Clearing Space

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Clearing space beneath floated elements

When an element is floated, its parent no longer contains it because the float is removed from the flow. To learn why this happens, read Containing Floats by Eric Meyer (highly recommended). Then, once you understand what is happening, use one of the methods below to "fix" it.


Option 1 or Option 2 are the best solutions because they do not add extra, unsemantic elements to the markup. Option 1 has the advantage of not relying on IE rendering bugs or Css Hacks, but it can fail in complex layouts, especially in Mac-IE, older Geckos, and Opera 7.

Without getting into a Holy War , it should be noted that options 3 - 7 are squarely in the presentation camp of the Presentation Vs Content debate; that is, they all add HTML code that adds no semantic value to the HTML document.

A javascript solution to clearing absolutely positioned elements can be found at

Also remember that a float always contains children float, so often the simplest solution is just to float the container!

Option 1

Remind the containing block to wrap its children using the overflow property. Example code where #inner is floated:

<div id="outer">
 <div id="inner">
  <p>big floating contents</p>
 <p>Main Content</p>

Set the outer's style to:

#outer { 

overflow: auto; 
height: 1%;


Per section 10.6.7 of CSS2.1 (, this causes the #outer div to expand its height to "contain" the floated elements within it. Some browsers will require #outer to have an explicitly set width or height for this to work -- so far, Internet Explorer and Opera 7 seem to require this. Some people have reported that overflow: hidden works more reliably than auto. Netscape Four and Opera 6 do not support this technique at all.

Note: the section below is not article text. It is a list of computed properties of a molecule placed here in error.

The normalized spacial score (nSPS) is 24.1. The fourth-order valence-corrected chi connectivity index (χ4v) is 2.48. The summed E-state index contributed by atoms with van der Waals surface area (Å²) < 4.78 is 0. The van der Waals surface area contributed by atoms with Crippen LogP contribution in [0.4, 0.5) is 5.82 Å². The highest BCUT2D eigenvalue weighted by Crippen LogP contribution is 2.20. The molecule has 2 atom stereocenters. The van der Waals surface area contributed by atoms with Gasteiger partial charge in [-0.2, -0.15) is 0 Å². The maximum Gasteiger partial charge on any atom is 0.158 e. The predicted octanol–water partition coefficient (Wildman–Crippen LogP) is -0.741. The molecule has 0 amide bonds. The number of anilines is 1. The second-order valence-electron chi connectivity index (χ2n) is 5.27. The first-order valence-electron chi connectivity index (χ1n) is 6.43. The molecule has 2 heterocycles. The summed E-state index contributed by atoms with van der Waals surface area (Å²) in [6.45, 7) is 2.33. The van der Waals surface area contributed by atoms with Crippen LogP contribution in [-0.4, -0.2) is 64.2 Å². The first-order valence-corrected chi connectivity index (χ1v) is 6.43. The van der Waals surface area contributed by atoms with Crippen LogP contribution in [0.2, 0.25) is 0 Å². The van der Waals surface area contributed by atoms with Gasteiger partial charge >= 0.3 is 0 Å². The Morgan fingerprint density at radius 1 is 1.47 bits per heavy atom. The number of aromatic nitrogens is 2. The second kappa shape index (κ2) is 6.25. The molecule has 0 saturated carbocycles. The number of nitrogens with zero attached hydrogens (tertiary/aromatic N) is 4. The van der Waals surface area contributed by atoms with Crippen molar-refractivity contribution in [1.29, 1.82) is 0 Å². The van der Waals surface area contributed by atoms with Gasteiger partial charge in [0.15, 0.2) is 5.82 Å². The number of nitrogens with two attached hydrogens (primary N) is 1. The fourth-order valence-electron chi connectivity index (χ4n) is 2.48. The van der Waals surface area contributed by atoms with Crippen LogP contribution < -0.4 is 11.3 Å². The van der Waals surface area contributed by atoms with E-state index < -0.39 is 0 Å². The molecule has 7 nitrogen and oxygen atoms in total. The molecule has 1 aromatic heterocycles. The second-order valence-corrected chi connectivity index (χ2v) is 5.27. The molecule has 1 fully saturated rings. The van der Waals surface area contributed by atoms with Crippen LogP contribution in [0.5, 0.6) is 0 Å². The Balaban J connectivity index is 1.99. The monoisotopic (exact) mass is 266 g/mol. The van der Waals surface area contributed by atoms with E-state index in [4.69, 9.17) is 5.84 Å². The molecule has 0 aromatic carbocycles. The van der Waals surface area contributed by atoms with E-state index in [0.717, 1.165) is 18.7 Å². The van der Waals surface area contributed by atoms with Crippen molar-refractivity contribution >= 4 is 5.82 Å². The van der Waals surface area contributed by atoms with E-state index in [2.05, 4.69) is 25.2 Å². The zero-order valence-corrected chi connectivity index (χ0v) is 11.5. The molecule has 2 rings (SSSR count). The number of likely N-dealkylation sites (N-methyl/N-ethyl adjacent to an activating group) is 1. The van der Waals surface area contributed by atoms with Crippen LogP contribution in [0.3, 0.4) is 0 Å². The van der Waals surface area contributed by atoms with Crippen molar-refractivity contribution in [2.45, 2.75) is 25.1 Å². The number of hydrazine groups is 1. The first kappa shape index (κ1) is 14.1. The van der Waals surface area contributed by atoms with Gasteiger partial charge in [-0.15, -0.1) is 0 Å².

Originally from

Be warned this causes the whatever holds the overflow to become "tabable" (focus will stop on it) in Gecko. You may also see scrollbars appearing if text doesn't fit (e.g. if font sizes are ramped up) or when printing the page.

Option 2

In the CSS:

.clearfix:after {
    content: ".";
    display: block;
    height: 0;
    font-size: 0;
    clear: both;
    visibility: hidden;

.clearfix {display: inline-block;}

/* Hides from IE5/Mac \*/
* html .clearfix {height: 1px;}
.clearfix {display: block;}
/* End hide from IE5/Mac */


<div class="clearfix">
  <div class="floater">
    This text won't extend past the bottom of the "clearfix" div.

No non-semantic XHTML. Just some clever CSS rules.

Once upon a time this method required a touch of Java Script to bring Mac IE5 into line but no longer.

Option 3

<div class="spacer"> </div>
div.spacer { clear: both; }
This should work, and as DIV has no intrinsic height you can style it to have as much or as little vertical space as you like. But, IE5 and IE6 have several nasty bugs that can appear when a DIV is used to clear floats. They appear only if various conditions are met, so they may or may not occur on your page. Also, Gecko does not render empty divs, so this will not always work. Sticking a non-breaking space in there, or a comment, may help, but not always.

Option 4

br { clear: both; }
This is safe and reliable, but BR also carries some default behaviour of a certain amount of vertical space that you cannot alter.
You can always create classes of BR's, and each could behave differently.

The following are good styles to apply to a br or div element to make it take up no space when clearing:

.clearfloat {
font-size: 1px;
line-height: 0px;

Option 5


.newBFC {
  overflow: hidden;
  _overflow: visible;
  _height: 0;
.newBFC {display: inline-block;}


<div class="newBFC">
  <div class="floater">
    This text won't extend past the bottom of the "newBFC" div.

This solution creates a new block formatting context in all browsers which should assure a similar display across the board.

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